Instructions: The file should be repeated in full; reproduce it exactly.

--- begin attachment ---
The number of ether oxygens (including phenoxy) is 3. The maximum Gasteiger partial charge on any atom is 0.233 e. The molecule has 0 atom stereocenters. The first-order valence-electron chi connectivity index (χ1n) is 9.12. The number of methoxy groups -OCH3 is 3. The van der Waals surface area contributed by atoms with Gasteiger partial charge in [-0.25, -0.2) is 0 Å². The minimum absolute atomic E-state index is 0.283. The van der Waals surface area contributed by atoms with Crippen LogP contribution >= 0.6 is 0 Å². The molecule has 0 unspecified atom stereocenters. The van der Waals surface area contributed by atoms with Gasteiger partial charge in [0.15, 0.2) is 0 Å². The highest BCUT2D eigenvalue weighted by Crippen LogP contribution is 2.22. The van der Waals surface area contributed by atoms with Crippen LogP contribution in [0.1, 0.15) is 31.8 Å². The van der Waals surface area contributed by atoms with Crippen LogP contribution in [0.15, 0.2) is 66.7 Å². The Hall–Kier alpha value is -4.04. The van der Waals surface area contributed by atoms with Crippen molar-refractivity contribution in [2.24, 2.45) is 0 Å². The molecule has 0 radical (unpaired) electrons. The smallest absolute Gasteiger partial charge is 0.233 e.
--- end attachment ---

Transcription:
The number of ether oxygens (including phenoxy) is 3. The maximum Gasteiger partial charge on any atom is 0.233 e. The molecule has 0 atom stereocenters. The first-order valence-electron chi connectivity index (χ1n) is 9.12. The number of methoxy groups -OCH3 is 3. The van der Waals surface area contributed by atoms with Gasteiger partial charge in [-0.25, -0.2) is 0 Å². The minimum absolute atomic E-state index is 0.283. The van der Waals surface area contributed by atoms with Crippen LogP contribution >= 0.6 is 0 Å². The molecule has 0 unspecified atom stereocenters. The van der Waals surface area contributed by atoms with Gasteiger partial charge in [0.15, 0.2) is 0 Å². The highest BCUT2D eigenvalue weighted by Crippen LogP contribution is 2.22. The van der Waals surface area contributed by atoms with Crippen LogP contribution in [0.1, 0.15) is 31.8 Å². The van der Waals surface area contributed by atoms with Crippen LogP contribution in [0.15, 0.2) is 66.7 Å². The Hall–Kier alpha value is -4.04. The van der Waals surface area contributed by atoms with Crippen molar-refractivity contribution in [2.24, 2.45) is 0 Å². The molecule has 0 radical (unpaired) electrons. The smallest absolute Gasteiger partial charge is 0.233 e.